Buy a popular product. Manufacturers don't discontinue chips which are bringing in lots of money. If it's selling well, it'll be available for a while. Either that, or a drop-in replacement will appear. Look for chips which all the distributors have lots of stock of, or that are general "go-to" chips for a certain type.

Consider second sourcing. Some chips are made by more than one manufacturer, e.g. LM317 voltage regulators. Prefer that chip over something more esoteric, and if TI stop making them (unlikley!) you can buy them from ON or Linear instead.

Consider replacement beforehand. Maybe you want chip X, and it's available in package A, B or C. Chip X is a bit niche, and might get discontinued, and chip Y would do the job, but costs more. Chip Y comes in package B, C or D, and the C package is pin-compatible with chip X package C. So design around package C, buy chip X, and keep chip Y as a backup plan.

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Unless you have a good relationship with the vendors FAE (Usually means volumes in the tens to hundreds of thousands of parts per year), there is no really good way of telling, beyond the NRND flags and such like.

Use single source, non jellybean parts reluctantly, and note that some vendors are much worse then others for 'long lead time' (Which can be at least as much of a problem as obsolete), Maxim, looking at you....

If designing in things like audio codecs, pick one using a standard interface at standard rates, I2S @ 48K is a much easier ADC to replace then something weird at 11.25KHz with built in AGC and eq, even if it does add a few external jellybean bits to the BOM.

Automotive qualified parts are actually usually a good bet for long term availability because the car manufacturers tend to write contracts that are like that, and have the volumes (And Lawyers!) to make them stick.

Inductors can be a particular long 'lead time issue', no idea why, but try to come up with a footprint that will work for at least two, preferably three parts from different vendors.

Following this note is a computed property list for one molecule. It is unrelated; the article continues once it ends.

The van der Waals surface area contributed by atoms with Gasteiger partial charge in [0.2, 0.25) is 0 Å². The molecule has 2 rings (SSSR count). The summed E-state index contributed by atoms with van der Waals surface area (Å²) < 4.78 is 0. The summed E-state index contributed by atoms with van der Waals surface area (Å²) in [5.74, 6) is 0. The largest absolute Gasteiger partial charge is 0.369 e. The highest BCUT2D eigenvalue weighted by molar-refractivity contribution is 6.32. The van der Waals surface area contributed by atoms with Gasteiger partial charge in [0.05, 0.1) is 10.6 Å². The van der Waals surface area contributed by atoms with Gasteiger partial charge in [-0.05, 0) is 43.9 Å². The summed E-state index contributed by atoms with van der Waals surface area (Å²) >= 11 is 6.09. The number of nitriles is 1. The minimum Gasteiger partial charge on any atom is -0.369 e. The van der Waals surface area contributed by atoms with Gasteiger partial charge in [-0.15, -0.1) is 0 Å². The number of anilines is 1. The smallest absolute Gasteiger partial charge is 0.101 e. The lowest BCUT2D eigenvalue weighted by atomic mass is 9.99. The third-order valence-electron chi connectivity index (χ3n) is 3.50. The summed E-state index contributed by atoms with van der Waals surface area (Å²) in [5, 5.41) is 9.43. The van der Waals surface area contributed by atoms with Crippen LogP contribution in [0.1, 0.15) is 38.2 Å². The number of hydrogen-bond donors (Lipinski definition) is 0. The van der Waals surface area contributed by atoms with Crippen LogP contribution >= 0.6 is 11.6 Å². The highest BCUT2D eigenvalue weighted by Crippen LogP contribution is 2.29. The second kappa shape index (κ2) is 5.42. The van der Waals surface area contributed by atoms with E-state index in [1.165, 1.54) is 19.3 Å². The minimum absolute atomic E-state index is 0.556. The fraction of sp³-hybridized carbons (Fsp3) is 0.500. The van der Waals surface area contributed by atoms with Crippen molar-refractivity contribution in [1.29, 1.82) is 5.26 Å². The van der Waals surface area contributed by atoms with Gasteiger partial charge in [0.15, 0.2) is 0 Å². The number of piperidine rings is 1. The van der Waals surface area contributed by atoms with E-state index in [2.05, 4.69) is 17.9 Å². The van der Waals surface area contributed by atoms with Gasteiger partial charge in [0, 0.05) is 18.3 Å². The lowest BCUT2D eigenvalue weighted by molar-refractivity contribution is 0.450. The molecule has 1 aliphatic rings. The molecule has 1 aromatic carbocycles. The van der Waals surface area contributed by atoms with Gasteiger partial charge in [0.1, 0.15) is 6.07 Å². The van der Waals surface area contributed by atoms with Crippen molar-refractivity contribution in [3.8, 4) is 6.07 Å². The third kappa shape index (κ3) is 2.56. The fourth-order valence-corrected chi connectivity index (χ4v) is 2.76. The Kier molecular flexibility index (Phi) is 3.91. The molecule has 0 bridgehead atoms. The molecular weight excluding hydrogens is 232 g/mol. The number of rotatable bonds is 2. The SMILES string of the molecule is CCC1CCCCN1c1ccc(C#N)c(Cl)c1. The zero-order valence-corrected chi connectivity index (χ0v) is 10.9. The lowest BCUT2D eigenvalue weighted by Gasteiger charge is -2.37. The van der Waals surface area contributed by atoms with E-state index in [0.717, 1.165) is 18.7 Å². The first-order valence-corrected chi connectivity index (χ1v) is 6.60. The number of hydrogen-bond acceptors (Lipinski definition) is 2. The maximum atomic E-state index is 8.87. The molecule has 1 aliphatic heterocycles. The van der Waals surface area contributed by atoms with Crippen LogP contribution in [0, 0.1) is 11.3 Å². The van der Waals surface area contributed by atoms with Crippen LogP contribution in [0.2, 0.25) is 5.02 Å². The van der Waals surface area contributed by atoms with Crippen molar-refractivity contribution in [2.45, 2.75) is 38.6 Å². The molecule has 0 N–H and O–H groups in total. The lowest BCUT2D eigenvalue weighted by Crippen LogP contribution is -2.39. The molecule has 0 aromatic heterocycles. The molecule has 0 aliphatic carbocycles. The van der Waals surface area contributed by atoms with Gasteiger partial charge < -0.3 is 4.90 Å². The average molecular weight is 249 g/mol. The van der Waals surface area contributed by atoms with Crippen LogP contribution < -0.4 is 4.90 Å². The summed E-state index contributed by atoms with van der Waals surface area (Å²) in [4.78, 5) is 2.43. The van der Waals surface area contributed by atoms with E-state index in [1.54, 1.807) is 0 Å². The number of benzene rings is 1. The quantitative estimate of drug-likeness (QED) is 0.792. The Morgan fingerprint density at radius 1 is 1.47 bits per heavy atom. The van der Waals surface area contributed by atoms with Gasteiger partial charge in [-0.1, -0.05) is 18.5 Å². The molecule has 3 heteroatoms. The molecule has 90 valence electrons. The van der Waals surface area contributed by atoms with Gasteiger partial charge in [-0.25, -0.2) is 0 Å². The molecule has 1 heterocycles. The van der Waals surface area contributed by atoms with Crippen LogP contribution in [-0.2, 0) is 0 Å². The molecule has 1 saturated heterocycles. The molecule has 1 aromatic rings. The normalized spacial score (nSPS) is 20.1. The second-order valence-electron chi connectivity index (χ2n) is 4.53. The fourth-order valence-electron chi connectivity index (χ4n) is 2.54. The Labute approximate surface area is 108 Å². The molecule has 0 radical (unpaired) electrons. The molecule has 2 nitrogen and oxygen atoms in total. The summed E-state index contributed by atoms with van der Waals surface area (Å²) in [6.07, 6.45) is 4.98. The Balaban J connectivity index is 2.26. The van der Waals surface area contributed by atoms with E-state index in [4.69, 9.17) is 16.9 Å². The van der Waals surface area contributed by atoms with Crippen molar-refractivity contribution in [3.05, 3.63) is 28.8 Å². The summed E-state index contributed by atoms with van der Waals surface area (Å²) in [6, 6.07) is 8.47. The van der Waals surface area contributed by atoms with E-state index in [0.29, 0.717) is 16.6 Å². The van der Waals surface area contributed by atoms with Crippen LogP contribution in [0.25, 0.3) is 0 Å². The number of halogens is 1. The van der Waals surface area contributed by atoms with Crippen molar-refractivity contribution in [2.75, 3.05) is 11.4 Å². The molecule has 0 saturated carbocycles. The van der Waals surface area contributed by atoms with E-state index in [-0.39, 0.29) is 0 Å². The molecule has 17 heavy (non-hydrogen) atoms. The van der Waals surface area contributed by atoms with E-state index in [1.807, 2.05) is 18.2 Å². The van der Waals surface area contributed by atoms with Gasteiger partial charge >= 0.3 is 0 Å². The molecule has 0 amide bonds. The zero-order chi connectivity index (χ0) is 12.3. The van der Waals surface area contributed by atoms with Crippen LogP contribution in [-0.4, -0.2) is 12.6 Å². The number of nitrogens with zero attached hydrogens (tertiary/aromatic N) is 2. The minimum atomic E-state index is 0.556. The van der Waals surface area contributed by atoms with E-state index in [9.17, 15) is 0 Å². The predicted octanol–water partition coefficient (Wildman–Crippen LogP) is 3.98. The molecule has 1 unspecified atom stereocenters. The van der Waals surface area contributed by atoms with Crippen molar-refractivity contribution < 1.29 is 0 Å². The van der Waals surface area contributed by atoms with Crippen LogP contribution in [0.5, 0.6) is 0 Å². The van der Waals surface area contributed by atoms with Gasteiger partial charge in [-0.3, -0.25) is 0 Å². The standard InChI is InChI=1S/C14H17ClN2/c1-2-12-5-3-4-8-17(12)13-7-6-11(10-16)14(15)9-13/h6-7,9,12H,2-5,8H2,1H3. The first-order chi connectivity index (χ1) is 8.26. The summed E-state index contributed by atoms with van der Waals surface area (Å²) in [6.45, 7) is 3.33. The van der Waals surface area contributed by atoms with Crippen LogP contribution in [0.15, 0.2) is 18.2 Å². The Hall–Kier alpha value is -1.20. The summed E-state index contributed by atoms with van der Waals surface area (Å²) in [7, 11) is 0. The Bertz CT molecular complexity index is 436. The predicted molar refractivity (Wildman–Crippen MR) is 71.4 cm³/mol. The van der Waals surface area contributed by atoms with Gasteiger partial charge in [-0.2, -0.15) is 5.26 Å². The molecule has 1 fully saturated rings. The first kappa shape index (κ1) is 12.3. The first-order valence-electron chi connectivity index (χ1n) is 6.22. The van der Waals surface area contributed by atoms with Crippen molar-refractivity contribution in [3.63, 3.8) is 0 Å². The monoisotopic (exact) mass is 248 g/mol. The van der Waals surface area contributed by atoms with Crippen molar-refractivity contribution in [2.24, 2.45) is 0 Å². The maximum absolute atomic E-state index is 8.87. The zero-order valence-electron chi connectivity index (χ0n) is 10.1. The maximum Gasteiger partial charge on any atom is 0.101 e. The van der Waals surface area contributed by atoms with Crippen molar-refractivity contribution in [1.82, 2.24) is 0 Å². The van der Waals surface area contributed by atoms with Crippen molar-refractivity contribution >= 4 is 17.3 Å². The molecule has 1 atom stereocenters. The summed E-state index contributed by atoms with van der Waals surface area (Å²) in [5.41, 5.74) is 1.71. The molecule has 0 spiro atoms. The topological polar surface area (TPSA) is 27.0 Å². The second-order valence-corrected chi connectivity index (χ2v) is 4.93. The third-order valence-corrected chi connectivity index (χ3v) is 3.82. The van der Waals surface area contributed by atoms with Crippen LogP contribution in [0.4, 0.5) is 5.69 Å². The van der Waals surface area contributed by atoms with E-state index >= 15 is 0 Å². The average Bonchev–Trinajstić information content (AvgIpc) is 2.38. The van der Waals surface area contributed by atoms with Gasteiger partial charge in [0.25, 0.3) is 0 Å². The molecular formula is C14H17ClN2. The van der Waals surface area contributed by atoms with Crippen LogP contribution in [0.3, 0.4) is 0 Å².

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Before finalizing the component make sure

  1. As @Bort said check with the manufacture website, or ask them about the product availability
  2. Make a search does the same device is manufactured by multiple vendors, so that we can be assured we will have alternate sources
  3. Check if the new technology is trending used by the device, which will make it obsolete in near future, make a trade-off using the latest
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Not answering the original question directly but I faced a similar situation. If you have major purchase volumes planned, you can of course talk to an FAE and get the necessary info. However if you are making small runs or custom jobs, make sure you buy and maintain a local excess inventory so you don't run out of the critical chips. Even after a chip is marked for NSND (or equivalent) it will invariably be available for purchase - allowing you to make a finaly

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Determining when an IC or electronic component will go obsolete is a full time job of many companies. Factors for forecasting product lifecycle include: technology changes, historical patterns in component suppliers obsoleting parts, mergers & acquisitions in the space, demand and profitability.

I would suggest looking at tools like Z2Data, and the work of Dr. Peter Sandborn at the University of Maryland CALCE.